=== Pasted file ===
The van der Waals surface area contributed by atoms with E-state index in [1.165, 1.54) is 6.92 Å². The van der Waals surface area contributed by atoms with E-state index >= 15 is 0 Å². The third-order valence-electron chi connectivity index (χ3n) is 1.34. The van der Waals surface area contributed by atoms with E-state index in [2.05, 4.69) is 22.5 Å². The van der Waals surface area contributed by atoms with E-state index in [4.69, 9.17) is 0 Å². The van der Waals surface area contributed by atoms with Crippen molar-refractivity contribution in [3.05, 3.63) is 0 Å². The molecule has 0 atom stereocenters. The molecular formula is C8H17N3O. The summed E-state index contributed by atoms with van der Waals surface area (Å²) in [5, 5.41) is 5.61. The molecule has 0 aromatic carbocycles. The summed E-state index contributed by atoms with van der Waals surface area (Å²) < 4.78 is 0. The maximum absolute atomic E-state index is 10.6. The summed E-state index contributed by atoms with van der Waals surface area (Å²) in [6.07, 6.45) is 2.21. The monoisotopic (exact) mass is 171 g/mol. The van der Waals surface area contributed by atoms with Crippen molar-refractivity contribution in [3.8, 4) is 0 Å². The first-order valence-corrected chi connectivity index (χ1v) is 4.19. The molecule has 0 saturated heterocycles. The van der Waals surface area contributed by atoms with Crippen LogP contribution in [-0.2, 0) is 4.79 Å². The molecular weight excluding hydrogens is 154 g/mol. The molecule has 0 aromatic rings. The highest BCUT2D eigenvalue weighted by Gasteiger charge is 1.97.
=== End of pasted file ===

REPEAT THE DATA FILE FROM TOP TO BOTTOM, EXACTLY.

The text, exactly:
The van der Waals surface area contributed by atoms with E-state index in [1.165, 1.54) is 6.92 Å². The van der Waals surface area contributed by atoms with E-state index >= 15 is 0 Å². The third-order valence-electron chi connectivity index (χ3n) is 1.34. The van der Waals surface area contributed by atoms with E-state index in [2.05, 4.69) is 22.5 Å². The van der Waals surface area contributed by atoms with E-state index in [4.69, 9.17) is 0 Å². The van der Waals surface area contributed by atoms with Crippen molar-refractivity contribution in [3.05, 3.63) is 0 Å². The molecule has 0 atom stereocenters. The molecular formula is C8H17N3O. The summed E-state index contributed by atoms with van der Waals surface area (Å²) in [5, 5.41) is 5.61. The molecule has 0 aromatic carbocycles. The summed E-state index contributed by atoms with van der Waals surface area (Å²) < 4.78 is 0. The maximum absolute atomic E-state index is 10.6. The summed E-state index contributed by atoms with van der Waals surface area (Å²) in [6.07, 6.45) is 2.21. The monoisotopic (exact) mass is 171 g/mol. The van der Waals surface area contributed by atoms with Crippen molar-refractivity contribution in [3.8, 4) is 0 Å². The first-order valence-corrected chi connectivity index (χ1v) is 4.19. The molecule has 0 saturated heterocycles. The van der Waals surface area contributed by atoms with Crippen LogP contribution in [-0.2, 0) is 4.79 Å². The molecular weight excluding hydrogens is 154 g/mol. The molecule has 0 aromatic rings. The highest BCUT2D eigenvalue weighted by Gasteiger charge is 1.97.